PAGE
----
Proof of elementary Wiener's tauberian theorem

I want to proof the following (simple case/version of) Wiener's tauberian theorem: The (span of the) set of translates $\{f_a | a \in \mathbb R^n\}$, $f_a(x) = f(a+x)$, is dense in $L^2(\mathbb R^n)$ if and only if $\hat f(p) \neq 0$ a.e., where $\hat f$ denotes the Fourier transform of $f$.

My try: Now lets assume $\hat f(p) \neq 0$ a.e and assume $g$ is orthogonal to all translates $f_a$, i.e. $\int f_a(x) \overline{g(x)} dx = 0$. (I want to show that $g=0$).

Then $\int \hat f_a(p) \overline{\hat g(p)} dp = 0$ (by Parseval) and by the formula $\hat f_a(p) = e^{iap} \hat f(p)$ we get $\int e^{iap} \hat f(p) \overline{\hat g(p)} dp = 0$. Now by assumption $\hat f(p) \neq 0$ a.e, but that doesnt let me deduce that $\hat g(p) \neq 0$ a.e. (at first i thought so, but trivially its wrong, just integrate the product of an even and an odd function..) How can I argue here?

Edit: Just to confirm: is my understanding correct, that the converse direction is trivial: if the span of $\{f_a | a \in \mathbb R^n\}$ is dense, then $\{\hat f_a | a \in \mathbb R^n\} = \{e^{iap} \hat f | a \in \mathbb R^n\}$ is dense, since Fourier transform is in particular surjective on $L^2$ and this set trivially couldnt be dense if $\hat f$ were zero almost everywhere (i.e. = 0 in $L^2$).

I think you're on a good way. Recall that the Fourier Transform $\mathcal{F}$ is a unitary operator mapping $L^{2}(\mathbb{R}^n)$ onto itself, and you have already shown that $$\int e^{iap} \hat f(p) \overline{\hat g(p)} dp = 0 \quad \forall a \in \mathbb{R}^{n}$$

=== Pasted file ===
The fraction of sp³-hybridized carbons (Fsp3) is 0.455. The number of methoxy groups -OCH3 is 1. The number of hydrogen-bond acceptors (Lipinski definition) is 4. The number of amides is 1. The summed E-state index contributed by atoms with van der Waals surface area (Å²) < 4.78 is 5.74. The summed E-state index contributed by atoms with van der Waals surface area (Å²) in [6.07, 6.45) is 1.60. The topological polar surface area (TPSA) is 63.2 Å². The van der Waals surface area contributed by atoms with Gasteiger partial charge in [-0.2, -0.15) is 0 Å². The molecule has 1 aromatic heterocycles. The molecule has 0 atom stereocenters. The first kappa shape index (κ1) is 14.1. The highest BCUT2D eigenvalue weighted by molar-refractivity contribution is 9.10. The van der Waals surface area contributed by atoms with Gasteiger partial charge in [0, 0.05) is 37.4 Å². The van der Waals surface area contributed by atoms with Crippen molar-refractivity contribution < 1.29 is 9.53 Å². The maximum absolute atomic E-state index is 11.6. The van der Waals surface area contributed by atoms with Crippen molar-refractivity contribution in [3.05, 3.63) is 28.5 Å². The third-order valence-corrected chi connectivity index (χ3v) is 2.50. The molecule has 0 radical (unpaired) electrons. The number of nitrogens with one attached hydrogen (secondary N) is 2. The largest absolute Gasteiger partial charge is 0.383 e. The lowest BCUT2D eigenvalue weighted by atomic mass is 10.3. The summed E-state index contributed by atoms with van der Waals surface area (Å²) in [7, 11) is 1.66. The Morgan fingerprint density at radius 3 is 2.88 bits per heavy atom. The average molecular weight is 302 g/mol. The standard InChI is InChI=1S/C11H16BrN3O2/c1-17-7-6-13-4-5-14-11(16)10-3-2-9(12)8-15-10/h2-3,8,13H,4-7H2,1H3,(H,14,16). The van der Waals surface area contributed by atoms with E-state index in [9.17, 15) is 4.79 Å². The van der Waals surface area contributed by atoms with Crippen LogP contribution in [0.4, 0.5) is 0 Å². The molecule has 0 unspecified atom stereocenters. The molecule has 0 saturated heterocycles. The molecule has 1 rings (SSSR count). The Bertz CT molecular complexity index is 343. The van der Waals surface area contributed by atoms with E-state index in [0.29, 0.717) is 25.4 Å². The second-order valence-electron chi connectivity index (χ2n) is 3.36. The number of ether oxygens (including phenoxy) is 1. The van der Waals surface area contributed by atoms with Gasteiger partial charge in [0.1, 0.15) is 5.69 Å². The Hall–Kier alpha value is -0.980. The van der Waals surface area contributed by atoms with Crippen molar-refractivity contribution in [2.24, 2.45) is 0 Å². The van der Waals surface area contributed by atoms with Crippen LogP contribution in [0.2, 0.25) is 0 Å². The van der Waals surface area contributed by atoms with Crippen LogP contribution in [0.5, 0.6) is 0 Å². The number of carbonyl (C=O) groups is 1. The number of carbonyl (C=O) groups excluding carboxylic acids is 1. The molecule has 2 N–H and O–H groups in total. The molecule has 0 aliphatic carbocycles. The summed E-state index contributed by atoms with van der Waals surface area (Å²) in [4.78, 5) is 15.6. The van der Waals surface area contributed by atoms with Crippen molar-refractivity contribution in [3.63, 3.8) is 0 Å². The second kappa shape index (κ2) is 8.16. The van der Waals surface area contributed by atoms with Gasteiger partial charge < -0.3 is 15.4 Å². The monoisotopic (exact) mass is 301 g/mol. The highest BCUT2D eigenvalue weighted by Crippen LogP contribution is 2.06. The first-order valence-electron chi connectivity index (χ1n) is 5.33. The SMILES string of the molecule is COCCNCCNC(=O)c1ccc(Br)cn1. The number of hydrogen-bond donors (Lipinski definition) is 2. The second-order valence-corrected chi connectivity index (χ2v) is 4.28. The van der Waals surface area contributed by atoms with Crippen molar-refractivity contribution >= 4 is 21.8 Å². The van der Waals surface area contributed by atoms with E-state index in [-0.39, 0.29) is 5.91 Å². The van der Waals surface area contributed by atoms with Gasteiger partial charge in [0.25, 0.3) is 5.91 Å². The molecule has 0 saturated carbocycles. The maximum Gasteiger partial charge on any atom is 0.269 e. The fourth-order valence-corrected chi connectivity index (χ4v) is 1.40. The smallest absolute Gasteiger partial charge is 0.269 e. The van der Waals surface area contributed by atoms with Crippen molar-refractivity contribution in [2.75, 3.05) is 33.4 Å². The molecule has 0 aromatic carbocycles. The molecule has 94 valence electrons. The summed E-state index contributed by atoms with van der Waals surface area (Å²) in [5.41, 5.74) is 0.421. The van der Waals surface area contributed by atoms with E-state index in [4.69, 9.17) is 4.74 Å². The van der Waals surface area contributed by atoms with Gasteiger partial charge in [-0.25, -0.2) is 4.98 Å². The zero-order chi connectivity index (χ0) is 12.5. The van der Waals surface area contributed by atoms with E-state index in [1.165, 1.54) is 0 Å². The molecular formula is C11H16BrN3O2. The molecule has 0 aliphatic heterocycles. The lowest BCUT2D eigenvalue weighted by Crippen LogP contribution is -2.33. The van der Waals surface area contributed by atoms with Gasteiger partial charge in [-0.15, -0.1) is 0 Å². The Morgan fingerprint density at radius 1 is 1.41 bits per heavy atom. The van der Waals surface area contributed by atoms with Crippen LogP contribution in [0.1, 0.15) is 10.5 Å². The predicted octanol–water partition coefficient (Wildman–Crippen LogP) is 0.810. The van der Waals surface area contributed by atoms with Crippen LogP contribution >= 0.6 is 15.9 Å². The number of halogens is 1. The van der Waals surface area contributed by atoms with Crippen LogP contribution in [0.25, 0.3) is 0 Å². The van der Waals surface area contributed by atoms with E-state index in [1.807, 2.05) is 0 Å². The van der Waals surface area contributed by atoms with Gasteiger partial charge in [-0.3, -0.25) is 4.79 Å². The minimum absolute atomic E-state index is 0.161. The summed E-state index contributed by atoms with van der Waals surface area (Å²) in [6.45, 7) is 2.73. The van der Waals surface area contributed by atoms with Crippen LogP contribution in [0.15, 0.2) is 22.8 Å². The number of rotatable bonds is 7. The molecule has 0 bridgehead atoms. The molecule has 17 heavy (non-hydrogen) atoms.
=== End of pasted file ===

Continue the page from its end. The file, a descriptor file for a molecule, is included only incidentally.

This can be written as $$\mathcal{F}[ \hat f \overline{\hat g}](-a) = 0 \quad \forall a \in \mathbb{R}^n$$
Now you can use that $\mathcal{F}$ is unitary and hence injective.
• Thanks. Isnt it the inverse Fourier transform because inside the integral its $e^{iap}$ rather than $e^{-iap}$. But i guess that doesnt make a difference. – Mekanik Jun 17 '15 at 9:47
• It really does not make a difference. As you know that the first equation holds for all $a \in \mathbb{R}^n$, my conclusion is valid, maybe I should have written $-a$ in the second equation to make matters less confusing. Regardless, of course $\mathcal{F}^{-1}$ is injective as well, so you can apply the same argument using $\mathcal{F}^{-1}$ if it suits you better. – user159517 Jun 17 '15 at 11:27